A for Alpha- B for Bravo: Why Learning Phonetics is useful for everyone? - eNidhi India Travel Blog

A for Alpha- B for Bravo: Why Learning Phonetics is useful for everyone?

You might have seen in movies army personnel, pilots using some strange word to spell our an English letter. Instead of saying his flight number as EK-543, an Emirates Pilot would call out "Echo-Kilo 5 4 3". Army personnel would read out VT-9GC as Victor Tango Niner-Golf Charlie. A is called out as Alpha, B is called out as Bravo, C as Charlie and so on. Each of 26 letters has got a code word. 

These are called Phonetics. Not just military people, even common people like you and me should learn this and use it in relevant situations. In this post, I will explain the phonetics, their purpose and benefits you and me can have from using them in daily life.


It is important to understand why phonetics are used. Why not simply call out the actual letter? The reasons are as below:
  1. During radio communication there will be lots of disturbance. Lots of English letters sound alike- Like P, V, C all sound similar if voice is not crystal clear. Any miss communication/mis-interpretation during a war, aircraft navigation etc can be deadly. Phonetics are designed to avoid any confusion- code words for P (Papa), V (Victor) and C (Charlie) are totally different and no one can mistake one for other. 
  2. During communication between two individuals their accent, age can heavily influence how they pronounce a letter. How a Chinese pilot pronounces P could be different from how a German ATC staff or US ground staff pronounce P. Calling out Papa instead of P will avoid this confusion.
  3. It is important to confirm what other person has heard. I say P, you interpret it as V and call out V and I hear as if you have said P (because I am thinking of P)- Could lead to lots of problems. If I say Papa and you say Victor, it is instantly recognizable that we are not talking same thing.
  4. Many of use Phonetics in our daily life, just not in a structured manner. We do refer "D for Delhi", E as in Elephant" in our phone calls. This is same thing, just that we are not following internationally accepted codes for these letters and are using words we could think of and connect to.
Now, a quick reference to phonetic equivalent of all 26 English letters.

Phonetics

#

Letter

Phonetic word

#

Letter

Phonetic word

1

A

Alpha

14

N

November

2

B

Bravo

15

O

Oscar

3

C

Charlie

16

P

Papa

4

D

Delta

17

Q

Quebec

5

E

Echo

18

R

Romeo

6

F

Foxtrot

19

S

Sierra

Compiled by Shrinidhi Hande, www.enidhi.net

7

G

Golf

20

T

Tango

8

H

Hotel

21

U

Umbrella

9

I

India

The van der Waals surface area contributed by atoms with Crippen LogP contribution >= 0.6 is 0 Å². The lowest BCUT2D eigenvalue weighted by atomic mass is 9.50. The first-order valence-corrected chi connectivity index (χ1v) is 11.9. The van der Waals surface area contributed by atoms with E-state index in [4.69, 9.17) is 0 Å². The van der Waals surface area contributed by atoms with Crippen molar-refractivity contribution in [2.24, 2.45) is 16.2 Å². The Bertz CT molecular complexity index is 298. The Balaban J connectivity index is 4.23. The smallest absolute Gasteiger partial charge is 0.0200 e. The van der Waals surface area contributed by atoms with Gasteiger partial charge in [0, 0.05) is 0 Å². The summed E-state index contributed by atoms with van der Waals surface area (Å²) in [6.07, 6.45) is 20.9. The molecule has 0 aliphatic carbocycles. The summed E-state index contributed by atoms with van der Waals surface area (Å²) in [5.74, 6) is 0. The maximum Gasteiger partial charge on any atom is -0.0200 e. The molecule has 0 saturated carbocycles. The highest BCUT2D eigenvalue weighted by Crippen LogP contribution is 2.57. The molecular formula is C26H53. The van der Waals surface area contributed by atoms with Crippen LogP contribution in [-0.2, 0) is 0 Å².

22

V

Victor

10

J

Juliet

23

W

Whisky

11

K

Kilo

24

X

X-Ray

12

L

Lima

25

Y

Yankee

13

M

Mike

26

Z

Zulu


What are the daily usage of learning phonetics?
1. Most call centre staff know phonetics. You will have to call various helpline numbers to sort out your issues. When you speak to them, you may have to spell out lots of stuff- like your registration number or activation code or name and so on. So instead of saying DARS123, say Delta-Alpha-Romeo-Sierra 1 2 3. They will appreciate the clarity.  It is better to use these internationally accepted phonetics instead of making our own like D for Delhi, A for Apple, R for Russia etc.

2. When in a plane next time and crew asks for your seat number, say 10 Charlie instead of 10 C. You might be appreciated.

3. Better understanding of movies you watch

4. Have fun using it among friends. Also take full advantage of benefits it provides (like avoiding any confusion/mis-interpretation or misunderstanding- particularly when network is weak or there's lots of disturbance around you and you're not able to spell out clearly.

Phonetics are used in aviation industry, industrial complexes where radio communication is needed, in military, in call centers and several other places. They are simple to learn and hard to forget. Phonetics were originally developed by NATO if I am not mistaken. India is the only country whose name is used in Phonetics. Quebec and Lima are two popular cities.  Other codes are normal words selected for their distinct pronunciation that doesn't conflict with other codes.

What about numbers?
There is no codes for numbers. Numbers are called out individually. A 3 letter word like 789 is read as Seven-Eight-Nine, not Seven Hundred Eighty Nine. There are only 10 digits and their pronunciation is not that similar so confusion is less.

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